And we would also include things in the book like “when this book is published, I will deny everything in it. I will insist that the author is a fraud and that I never met them in my life. But you will know, reader, that my denials are themselves false; everything in this book is the absolute truth.”

If you steal our idea I will hunt you down

Yesterday was July the Fourth, one of my least favorite holidays. Actually I am of two minds on most holidays: I hate the concepts most of them are founded upon and yet I enjoy having a day off work and think it is important for society that such days off be enforced by law. July Fourth is no different. I don’t like: hot dogs, America, patriotism, drinking during the day, fireworks, the way fireworks absolutely terrorize dogs and how you have to sit there listening ot every dog in the neighborhood screaming in fear for two hours. And yet, it’s a fun day off and you can go to the river with your friends and all your dogs. And, I do enjoy a parade. So that’s where I’m at, w/r/t July Fourth.

We had big plans for the day, specifically we were being taken to a secret place by our friends about which I have been sworn to secrecy but rest assured it was amazing. It’s an island you can only get to with a boat (in our case, a canoe our friends purchased on the side of the road for $80), and we went there, and there was no one else anywhere near, and it was silent and we sat on a beach idly swimming in the warm lake and listening to bullfrogs and it was simply delightful. Anyway we were late for the meet-up for this event and as we were driving away from our house in a panic we saw that our neighbor two doors down was having a yard sale, and at the yard sale there was a piano! I yelled STOP and we screeched to a halt and ran over there.

I’ve been, as you know, somewhat stressed out by the need to have a piano in my house combined with my unwillingness to pay a lot of money for the privilege. Pianos are a very weird type of object–so far as I know, there are only two options: spend a lot of money on a good one, or spend zero money on a very bad one. The bad ones are more or less fine for my purposes (I shall never be a Yuja Wang nor even a moderately talented amateur, lets be real), yet you still have to pay $400 to somebody to move even a very bad piano, and it feels weird to spend that much money on such a junker. Plus I was balking at the hassle of setting it all up, all the phone calls and negotiations and I knew I’d have to get the mover to come scout out my house before I even hired him because the piano has to go into a kind of awkward space and I wasn’t sure it would work. Anyway, et cetera. SO, as soon as I saw the piano at the yard sale, I thought, this might be the answer to all my prayers! Or anyway my piano-based prayers. I ran over to our neighbor, Scott, who was sitting there tuning it as I approached.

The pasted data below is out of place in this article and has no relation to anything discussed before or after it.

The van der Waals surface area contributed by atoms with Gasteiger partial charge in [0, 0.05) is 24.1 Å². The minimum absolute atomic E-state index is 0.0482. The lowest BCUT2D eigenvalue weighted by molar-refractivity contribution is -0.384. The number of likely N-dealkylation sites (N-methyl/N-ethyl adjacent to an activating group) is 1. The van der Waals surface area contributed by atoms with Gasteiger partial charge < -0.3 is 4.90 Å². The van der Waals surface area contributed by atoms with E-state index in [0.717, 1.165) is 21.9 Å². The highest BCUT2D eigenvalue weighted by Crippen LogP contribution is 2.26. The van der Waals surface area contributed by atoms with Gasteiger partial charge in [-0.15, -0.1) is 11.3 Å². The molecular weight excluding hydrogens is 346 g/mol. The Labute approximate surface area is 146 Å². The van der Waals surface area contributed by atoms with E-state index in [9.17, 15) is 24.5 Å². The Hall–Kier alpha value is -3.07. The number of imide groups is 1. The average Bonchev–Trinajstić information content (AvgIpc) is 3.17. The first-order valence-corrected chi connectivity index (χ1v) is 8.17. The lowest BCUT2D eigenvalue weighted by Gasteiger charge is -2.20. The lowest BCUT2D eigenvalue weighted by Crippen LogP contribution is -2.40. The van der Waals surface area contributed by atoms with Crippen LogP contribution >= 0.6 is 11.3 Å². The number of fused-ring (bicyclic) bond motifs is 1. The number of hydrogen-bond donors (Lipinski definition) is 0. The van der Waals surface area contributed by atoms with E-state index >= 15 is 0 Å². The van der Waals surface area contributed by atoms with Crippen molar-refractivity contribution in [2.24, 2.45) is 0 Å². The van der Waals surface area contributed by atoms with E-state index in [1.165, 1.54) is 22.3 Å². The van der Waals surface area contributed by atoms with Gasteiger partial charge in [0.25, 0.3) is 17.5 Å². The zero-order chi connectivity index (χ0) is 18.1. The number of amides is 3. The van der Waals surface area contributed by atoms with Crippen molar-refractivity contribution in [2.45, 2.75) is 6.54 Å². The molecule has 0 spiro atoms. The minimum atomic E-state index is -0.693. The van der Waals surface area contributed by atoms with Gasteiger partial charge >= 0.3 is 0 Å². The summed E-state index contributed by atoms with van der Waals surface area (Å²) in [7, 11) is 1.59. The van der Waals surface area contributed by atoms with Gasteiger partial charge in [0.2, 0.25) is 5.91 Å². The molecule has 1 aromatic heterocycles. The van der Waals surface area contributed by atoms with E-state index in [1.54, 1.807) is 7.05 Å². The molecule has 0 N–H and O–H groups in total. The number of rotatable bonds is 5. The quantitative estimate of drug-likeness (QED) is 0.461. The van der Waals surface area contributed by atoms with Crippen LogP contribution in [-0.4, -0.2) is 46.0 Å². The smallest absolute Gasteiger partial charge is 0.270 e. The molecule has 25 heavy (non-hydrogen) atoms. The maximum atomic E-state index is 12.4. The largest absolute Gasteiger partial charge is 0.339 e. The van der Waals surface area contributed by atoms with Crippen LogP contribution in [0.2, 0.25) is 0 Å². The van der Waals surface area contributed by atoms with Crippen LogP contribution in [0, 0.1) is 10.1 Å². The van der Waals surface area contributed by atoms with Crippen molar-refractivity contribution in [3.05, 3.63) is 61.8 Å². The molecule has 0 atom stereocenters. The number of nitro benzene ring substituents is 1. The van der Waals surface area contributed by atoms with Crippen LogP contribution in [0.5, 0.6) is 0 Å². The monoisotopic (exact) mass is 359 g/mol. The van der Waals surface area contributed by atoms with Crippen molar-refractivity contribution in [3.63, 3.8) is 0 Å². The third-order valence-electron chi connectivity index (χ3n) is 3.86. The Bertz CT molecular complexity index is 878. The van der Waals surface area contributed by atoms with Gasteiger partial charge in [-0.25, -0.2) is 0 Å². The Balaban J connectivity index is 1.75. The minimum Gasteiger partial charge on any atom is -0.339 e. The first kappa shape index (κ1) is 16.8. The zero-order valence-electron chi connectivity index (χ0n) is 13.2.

“I’m in the market for a piano!” I yelled at him.
“You are? Well I’m selling one!”
“My only issue is, can it be tuned to concert pitch? I made a mistake with my last piano”
“Well I’m tuning it to concert pitch right now!” and then he went beep beep beep on a little keyboard he was using to tune it and I yelled RIGHT ON
“If I buy it will you help us move it? We live two doors down”
“Oh, the little bungalow? Sure, I can help you move it. I’ve been trying to get rid of it for ages, I’m thrilled you want to buy it.”
“How much do you want for it?”
“I don’t know. Make me an offer.”
“Well…how about $100?”

I asked him to come scout the route and measure the inner hallways with me, which he did. While in our house he informed us that he’d done some carpentry work on it before it was sold. He’s a carpenter–comically, also at his yard sale was a table of the EXACT size and dimensions we’ve been looking for for over a year; finally my old man just built one, but now here was a lovely one all ready to go. “Yeah, you can’t find tables with those dimensions so I just built one,” our neighbor said. NO SHIT! He was also selling all these expansion packs for the game Carcassone, and he was also talking about how he’s been recording birds with a microphone in the morning. So basically our neighbor is my husband, it is very very strange. And we’d never met him before!